why tech companies can’t prevent censorship

July 29, 2013 — 1 Comment

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Policy wonks, like most people, tend to think of IT as a magical black box which takes requests, does something, and makes their computers do what they want, or at least somewhat close to it. And so it’s not really surprising to see Ronan Farrow and Shamila Chaudhary rail against major cybersecurity companies for enabling dictators to block internet content at Foreign Policy, with allegations that show how poorly they understand what these companies do and how virtually all of the products they make work. You see, blaming a tech company for censorship is kind of like blaming a car manufacturer for drunk drivers. Certainly their tools are intended to block content but they’re not designed to filter all undesirables from a centralized location to which a dictator can submit a request. They’re meant to analyze and block traffic coming from malicious sources to prevent malware and any time you can analyze and stop traffic, you can abuse the ability and start blocking legitimate sites just because you don’t like them or the people who run them.

Most of the software they cited is meant to secure corporate networks and if they no longer get to stop or scan data, they’re pretty much useless because they can’t do threat identification or mitigation. WebSense does filter content and uses a centralized database cluster to push how it classifies sites to its customers so, as Farrow and Chaudhary noted, it was able to change up a few things to help mitigate its abuse by authoritarians. But McAffee and others are in a tougher spot because they’ve simply sold a software license to network admins. Other than virus and bot net definitions, there’s not much they can control from a central location, and trying to shame a company for selling tools made for something entirely different puts them in a position in which it would be very hard to defend their actions to someone convinced that they can just flip a switch and end the digital reign of tyranny across the world. And its even worse when the first reactions to articles about the abuse of their wares blame them for just being greedy.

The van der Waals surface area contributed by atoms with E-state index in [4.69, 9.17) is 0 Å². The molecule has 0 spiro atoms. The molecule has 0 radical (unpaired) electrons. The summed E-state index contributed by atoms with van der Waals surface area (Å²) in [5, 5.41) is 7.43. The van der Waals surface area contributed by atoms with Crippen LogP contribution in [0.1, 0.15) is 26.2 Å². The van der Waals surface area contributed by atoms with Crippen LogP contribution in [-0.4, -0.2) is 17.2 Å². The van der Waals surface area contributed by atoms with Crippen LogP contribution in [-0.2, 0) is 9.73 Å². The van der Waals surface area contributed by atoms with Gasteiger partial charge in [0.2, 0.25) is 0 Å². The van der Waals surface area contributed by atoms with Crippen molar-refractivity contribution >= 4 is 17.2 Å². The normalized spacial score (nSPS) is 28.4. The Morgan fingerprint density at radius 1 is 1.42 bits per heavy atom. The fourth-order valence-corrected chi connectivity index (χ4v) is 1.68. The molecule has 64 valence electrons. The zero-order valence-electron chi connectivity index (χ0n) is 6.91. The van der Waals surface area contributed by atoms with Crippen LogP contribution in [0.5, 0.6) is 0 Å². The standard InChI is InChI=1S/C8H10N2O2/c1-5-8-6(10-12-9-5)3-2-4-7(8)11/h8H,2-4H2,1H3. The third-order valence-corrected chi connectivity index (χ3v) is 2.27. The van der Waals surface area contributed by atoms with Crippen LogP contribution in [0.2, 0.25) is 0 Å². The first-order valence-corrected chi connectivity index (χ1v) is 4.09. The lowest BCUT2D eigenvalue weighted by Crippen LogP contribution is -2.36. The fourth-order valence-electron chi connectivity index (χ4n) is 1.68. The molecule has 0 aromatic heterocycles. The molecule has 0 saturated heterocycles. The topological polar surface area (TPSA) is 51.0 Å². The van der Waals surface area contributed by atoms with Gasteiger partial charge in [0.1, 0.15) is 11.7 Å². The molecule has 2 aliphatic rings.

On top of that, it’s not exactly hard to write your own filters and deep packet inspection tools. It’s just difficult to scale them for millions of users but it’s nothing out of the authoritarians reach. As they spend billions on security and control, surely they could divert a couple of million to build a capable system of their own. In fact, the Great Firewall of China is mostly home-grown and uses the country’s ISPs to scan incoming and outgoing traffic on a daily basis to find what to block. It sounds like a powerful indictment to point out that the Chinese use Cisco routers in their system, but it’s not as if they outsourced the task of pinging and blocking Tor nodes to the company. To be perfectly fair in charging tech companies in aiding and abetting censorship, you’d have to be talking about search engines that agree to modify their functionality to get a toehold in markets ruled over by authoritarians who will get someone to censor searches if not the company which was trying to expand. Bottom line: dictators will find a way to censor what they want to censor. If they use network monitoring security tools to do it, the blame still rests with them.

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  • gc

    What does Snowden have to say?